Third Piece of Our Series on Digital Heritage Projects by Volodymyr Kulikov

November 2, 2015

Can an imaginary world be considered as ‪#‎CulturalHeritage‬? Is it a proper subject of analysis for the ‪#‎DigitalHumanities‬? What do you think about prosopography databases and GIS showing hobbits’ and orcs’ settlement pattern? Or about population pyramid and life expectancy of dwarfs and goblins? Are you interested in the timeline of the main historical events in the fictional universe covering more than two thousand years? The project called LOTR (Lord of Rings Project) suggests an extensive genealogy of “The Hobbit” and “The Lord of the Rings” by John Tolkien, as well as an interactive historical timeline of Middle-Earth and demographic and social statistics of its population.
The project was launched in 2012 by Emil Johansson, a Chemical Engineering student from Gothenburg. Started with the genealogy tree of Tolkien’s characters, the project was supplemented later with an interactive map, a timeline, and text mining tools for analyzing Tolkien’s text. In the menu of the interactive map of Middle-Earth, one can present data about the settlements, the topography, and the paths of the most famous characters. For example, it is possible to track in details the path of Frodo and Sam from Rivendell to Mordor, which is one of the main plots of “The Lord of the Rings”. The “Timeline” page suggests a list of the most important events in Middle-Earth. Clicking on an event, you can see its location on the map. The section “Analysis of Books” offers a solid toolkit for text mining: keyword frequency, how and where a character is mentioned in the different parts of the corpora, sentiment analysis, word count and tags clouds, chapter lengths, etc.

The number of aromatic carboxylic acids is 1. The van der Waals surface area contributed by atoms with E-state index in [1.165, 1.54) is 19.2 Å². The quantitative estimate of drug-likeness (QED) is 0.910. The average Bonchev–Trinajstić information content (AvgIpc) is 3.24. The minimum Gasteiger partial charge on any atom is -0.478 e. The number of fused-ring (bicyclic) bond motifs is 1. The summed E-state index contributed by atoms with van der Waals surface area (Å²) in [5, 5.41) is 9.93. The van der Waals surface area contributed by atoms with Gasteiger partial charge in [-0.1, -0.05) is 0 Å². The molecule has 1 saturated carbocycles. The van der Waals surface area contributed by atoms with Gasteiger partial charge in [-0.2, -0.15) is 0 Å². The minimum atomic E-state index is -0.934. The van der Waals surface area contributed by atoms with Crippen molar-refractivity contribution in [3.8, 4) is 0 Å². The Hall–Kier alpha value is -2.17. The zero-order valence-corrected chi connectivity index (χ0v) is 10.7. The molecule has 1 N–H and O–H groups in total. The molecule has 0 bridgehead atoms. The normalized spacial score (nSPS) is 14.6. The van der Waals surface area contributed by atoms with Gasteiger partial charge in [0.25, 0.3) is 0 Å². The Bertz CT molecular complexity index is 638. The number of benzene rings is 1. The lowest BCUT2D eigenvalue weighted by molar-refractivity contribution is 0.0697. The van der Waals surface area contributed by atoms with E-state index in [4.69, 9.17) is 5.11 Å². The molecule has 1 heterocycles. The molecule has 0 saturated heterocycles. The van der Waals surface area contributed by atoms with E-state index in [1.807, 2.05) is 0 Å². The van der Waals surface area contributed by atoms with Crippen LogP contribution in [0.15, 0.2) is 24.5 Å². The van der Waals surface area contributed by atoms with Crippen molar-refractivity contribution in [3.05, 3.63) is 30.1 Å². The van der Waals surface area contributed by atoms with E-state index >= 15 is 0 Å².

On the “Statistics” page one can learn, that the ratio of male and female inhabitants of Middle-Earth was five to one; that the dwarfs’ average life expectancy was 200 years; that the oldest hobbit was Sméagol, who lived more than 598 years, and the youngest was Lotho Sackville-Baggins, who turned 55 years old at the time of writing the book. As an another example of interesting statistical facts, Bilbo in “The Hobbit” crossed 1,800 miles over 185 days, and Frodo in “The Lord of the Rings” 950 miles in 172 days. Thus, Bilbo was nearly twice as fast as Frodo: they took 16 and 9 kilometers per hour respectively.
Overall, fascinating infographics, interactive tools for text analysis, interesting statistical facts, as well as quizzes and tests to check how deep is your knowledge of Middle-Earth’s history make surfing LOTRProject no less exciting than reading Tolkien.